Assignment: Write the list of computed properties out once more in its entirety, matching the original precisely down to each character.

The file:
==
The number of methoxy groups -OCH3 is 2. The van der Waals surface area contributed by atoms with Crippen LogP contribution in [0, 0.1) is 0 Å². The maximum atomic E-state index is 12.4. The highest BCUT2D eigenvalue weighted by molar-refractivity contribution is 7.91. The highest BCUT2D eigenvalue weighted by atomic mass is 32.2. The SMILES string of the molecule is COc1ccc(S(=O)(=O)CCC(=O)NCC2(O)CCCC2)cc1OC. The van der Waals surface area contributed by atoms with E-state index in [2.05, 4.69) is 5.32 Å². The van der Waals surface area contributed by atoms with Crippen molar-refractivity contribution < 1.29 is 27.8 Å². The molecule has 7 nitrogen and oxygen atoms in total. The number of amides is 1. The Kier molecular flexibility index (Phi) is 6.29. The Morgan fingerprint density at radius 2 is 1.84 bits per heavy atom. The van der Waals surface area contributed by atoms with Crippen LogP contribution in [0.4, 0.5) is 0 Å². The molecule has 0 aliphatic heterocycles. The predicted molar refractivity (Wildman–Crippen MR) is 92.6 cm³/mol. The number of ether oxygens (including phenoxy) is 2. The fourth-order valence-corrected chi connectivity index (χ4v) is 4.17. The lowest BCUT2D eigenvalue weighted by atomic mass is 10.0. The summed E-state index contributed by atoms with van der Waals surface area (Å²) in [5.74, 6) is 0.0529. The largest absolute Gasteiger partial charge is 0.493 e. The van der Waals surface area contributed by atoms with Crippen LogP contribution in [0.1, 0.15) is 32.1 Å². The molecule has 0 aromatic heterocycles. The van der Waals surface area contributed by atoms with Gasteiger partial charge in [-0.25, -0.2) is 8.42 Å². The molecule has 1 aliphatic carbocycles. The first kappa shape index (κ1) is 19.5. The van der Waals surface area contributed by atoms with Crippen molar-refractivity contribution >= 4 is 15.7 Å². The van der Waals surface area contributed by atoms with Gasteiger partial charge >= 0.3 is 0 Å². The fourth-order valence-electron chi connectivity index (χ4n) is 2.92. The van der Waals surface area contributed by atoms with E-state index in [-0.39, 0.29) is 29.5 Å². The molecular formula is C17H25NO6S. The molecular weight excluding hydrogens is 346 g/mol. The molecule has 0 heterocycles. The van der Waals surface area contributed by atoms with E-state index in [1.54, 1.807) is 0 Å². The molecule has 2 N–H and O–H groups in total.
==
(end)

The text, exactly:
The number of methoxy groups -OCH3 is 2. The van der Waals surface area contributed by atoms with Crippen LogP contribution in [0, 0.1) is 0 Å². The maximum atomic E-state index is 12.4. The highest BCUT2D eigenvalue weighted by molar-refractivity contribution is 7.91. The highest BCUT2D eigenvalue weighted by atomic mass is 32.2. The SMILES string of the molecule is COc1ccc(S(=O)(=O)CCC(=O)NCC2(O)CCCC2)cc1OC. The van der Waals surface area contributed by atoms with E-state index in [2.05, 4.69) is 5.32 Å². The van der Waals surface area contributed by atoms with Crippen molar-refractivity contribution < 1.29 is 27.8 Å². The molecule has 7 nitrogen and oxygen atoms in total. The number of amides is 1. The Kier molecular flexibility index (Phi) is 6.29. The Morgan fingerprint density at radius 2 is 1.84 bits per heavy atom. The van der Waals surface area contributed by atoms with Crippen LogP contribution in [0.4, 0.5) is 0 Å². The molecule has 0 aliphatic heterocycles. The predicted molar refractivity (Wildman–Crippen MR) is 92.6 cm³/mol. The number of ether oxygens (including phenoxy) is 2. The fourth-order valence-corrected chi connectivity index (χ4v) is 4.17. The lowest BCUT2D eigenvalue weighted by atomic mass is 10.0. The summed E-state index contributed by atoms with van der Waals surface area (Å²) in [5.74, 6) is 0.0529. The largest absolute Gasteiger partial charge is 0.493 e. The van der Waals surface area contributed by atoms with Crippen LogP contribution in [0.1, 0.15) is 32.1 Å². The molecule has 0 aromatic heterocycles. The van der Waals surface area contributed by atoms with Gasteiger partial charge in [-0.25, -0.2) is 8.42 Å². The molecule has 1 aliphatic carbocycles. The first kappa shape index (κ1) is 19.5. The van der Waals surface area contributed by atoms with Crippen molar-refractivity contribution >= 4 is 15.7 Å². The van der Waals surface area contributed by atoms with Gasteiger partial charge >= 0.3 is 0 Å². The fourth-order valence-electron chi connectivity index (χ4n) is 2.92. The van der Waals surface area contributed by atoms with E-state index in [-0.39, 0.29) is 29.5 Å². The molecular formula is C17H25NO6S. The molecular weight excluding hydrogens is 346 g/mol. The molecule has 0 heterocycles. The van der Waals surface area contributed by atoms with E-state index in [1.54, 1.807) is 0 Å². The molecule has 2 N–H and O–H groups in total.